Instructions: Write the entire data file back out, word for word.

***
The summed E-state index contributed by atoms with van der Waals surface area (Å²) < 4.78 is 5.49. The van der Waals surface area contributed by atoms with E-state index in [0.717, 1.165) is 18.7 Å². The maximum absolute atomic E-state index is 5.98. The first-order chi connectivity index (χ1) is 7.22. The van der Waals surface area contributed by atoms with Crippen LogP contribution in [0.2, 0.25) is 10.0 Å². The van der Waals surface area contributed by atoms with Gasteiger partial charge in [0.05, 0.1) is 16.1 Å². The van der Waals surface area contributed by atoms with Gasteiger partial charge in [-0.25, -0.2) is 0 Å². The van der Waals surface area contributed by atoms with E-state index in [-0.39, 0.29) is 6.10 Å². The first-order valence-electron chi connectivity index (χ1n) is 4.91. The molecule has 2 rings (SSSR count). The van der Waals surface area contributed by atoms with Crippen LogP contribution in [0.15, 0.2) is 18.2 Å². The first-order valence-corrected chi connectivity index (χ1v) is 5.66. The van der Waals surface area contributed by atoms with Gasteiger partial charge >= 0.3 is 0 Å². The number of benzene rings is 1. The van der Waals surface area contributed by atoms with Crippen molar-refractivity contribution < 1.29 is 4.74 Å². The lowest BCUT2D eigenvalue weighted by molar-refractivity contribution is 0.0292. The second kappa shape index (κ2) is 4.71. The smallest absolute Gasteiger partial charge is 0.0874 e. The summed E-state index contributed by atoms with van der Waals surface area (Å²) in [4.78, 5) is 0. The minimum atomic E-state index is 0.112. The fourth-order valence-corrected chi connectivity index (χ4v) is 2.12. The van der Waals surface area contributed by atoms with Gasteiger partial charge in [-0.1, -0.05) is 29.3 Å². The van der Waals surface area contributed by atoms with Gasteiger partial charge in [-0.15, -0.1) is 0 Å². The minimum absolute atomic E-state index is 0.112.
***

The summed E-state index contributed by atoms with van der Waals surface area (Å²) < 4.78 is 5.49. The van der Waals surface area contributed by atoms with E-state index in [0.717, 1.165) is 18.7 Å². The maximum absolute atomic E-state index is 5.98. The first-order chi connectivity index (χ1) is 7.22. The van der Waals surface area contributed by atoms with Crippen LogP contribution in [0.2, 0.25) is 10.0 Å². The van der Waals surface area contributed by atoms with Gasteiger partial charge in [0.05, 0.1) is 16.1 Å². The van der Waals surface area contributed by atoms with Gasteiger partial charge in [-0.25, -0.2) is 0 Å². The van der Waals surface area contributed by atoms with E-state index in [-0.39, 0.29) is 6.10 Å². The first-order valence-electron chi connectivity index (χ1n) is 4.91. The molecule has 2 rings (SSSR count). The van der Waals surface area contributed by atoms with Crippen LogP contribution in [0.15, 0.2) is 18.2 Å². The first-order valence-corrected chi connectivity index (χ1v) is 5.66. The van der Waals surface area contributed by atoms with Gasteiger partial charge >= 0.3 is 0 Å². The number of benzene rings is 1. The van der Waals surface area contributed by atoms with Crippen molar-refractivity contribution < 1.29 is 4.74 Å². The lowest BCUT2D eigenvalue weighted by molar-refractivity contribution is 0.0292. The second kappa shape index (κ2) is 4.71. The smallest absolute Gasteiger partial charge is 0.0874 e. The summed E-state index contributed by atoms with van der Waals surface area (Å²) in [4.78, 5) is 0. The minimum atomic E-state index is 0.112. The fourth-order valence-corrected chi connectivity index (χ4v) is 2.12. The van der Waals surface area contributed by atoms with Gasteiger partial charge in [-0.1, -0.05) is 29.3 Å². The van der Waals surface area contributed by atoms with Gasteiger partial charge in [-0.15, -0.1) is 0 Å². The minimum absolute atomic E-state index is 0.112.